In the final analysis, some Reformed preachers argue, what mattered most to Reformers was to make the life-changing Word of God as accessible as possible. In the 16th century, more rigorous analysis and fewer imprecise images might have helped convict the masses that what they believed was true. But in our day, many are willing to bet the opposite approach will be more effective.
"Some folks hear and say, 'OK, that may be true, but I don't care. It doesn't motivate me or encourage me. It's just a block of information,'" Marcey said. "We put up an image (in worship) when it communicates something we're having trouble saying with words The Reformers ought to be pleased because their idea was to take it out of the hands of the elite and put it in the hands of the people. And that's what we're doing."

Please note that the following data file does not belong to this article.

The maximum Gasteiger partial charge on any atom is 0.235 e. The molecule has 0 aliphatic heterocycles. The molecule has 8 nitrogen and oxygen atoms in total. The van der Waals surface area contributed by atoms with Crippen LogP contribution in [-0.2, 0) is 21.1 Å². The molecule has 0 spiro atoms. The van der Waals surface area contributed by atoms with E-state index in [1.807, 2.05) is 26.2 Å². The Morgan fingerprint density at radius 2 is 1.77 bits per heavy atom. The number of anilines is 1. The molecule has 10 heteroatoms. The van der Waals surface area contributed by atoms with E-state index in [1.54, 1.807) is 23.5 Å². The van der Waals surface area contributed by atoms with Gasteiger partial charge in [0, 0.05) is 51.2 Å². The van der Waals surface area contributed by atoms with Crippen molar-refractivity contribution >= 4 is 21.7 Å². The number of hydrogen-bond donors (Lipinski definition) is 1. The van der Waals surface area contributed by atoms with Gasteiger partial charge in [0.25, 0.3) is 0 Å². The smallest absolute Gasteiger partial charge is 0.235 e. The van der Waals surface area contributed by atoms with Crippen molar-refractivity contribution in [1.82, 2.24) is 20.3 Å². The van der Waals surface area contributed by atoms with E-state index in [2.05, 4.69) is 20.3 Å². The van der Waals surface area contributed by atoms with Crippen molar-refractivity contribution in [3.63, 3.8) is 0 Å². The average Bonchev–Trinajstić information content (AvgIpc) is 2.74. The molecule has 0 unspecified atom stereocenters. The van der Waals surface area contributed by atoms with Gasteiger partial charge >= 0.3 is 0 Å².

Copyright © 2004 Christianity Today. Click for reprint information.
Our sister publication, Books & Culture, said, " Whatever the future shape of Reformed worship, it will emerge in greater conversation with our wider community around the world," in Reformed, Reforming (Sept./Oct. 2003).
Other Christianity Today articles on the power of images and worship include:
Grave Images | The photos from Abu Ghraib have reopened debate on the power of pictures. (June 21, 2004)
Wholly, Wholly, Wholly | Calvinists and conga drums in Grand Rapids: a report from the seventeenth annual Calvin Symposium on Worship and the Arts. (Feb. 02, 2004)
Image Is Everything | The Taliban's destruction of Buddhist statues is only the latest controversy over the Second Commandment. (April 6, 2001)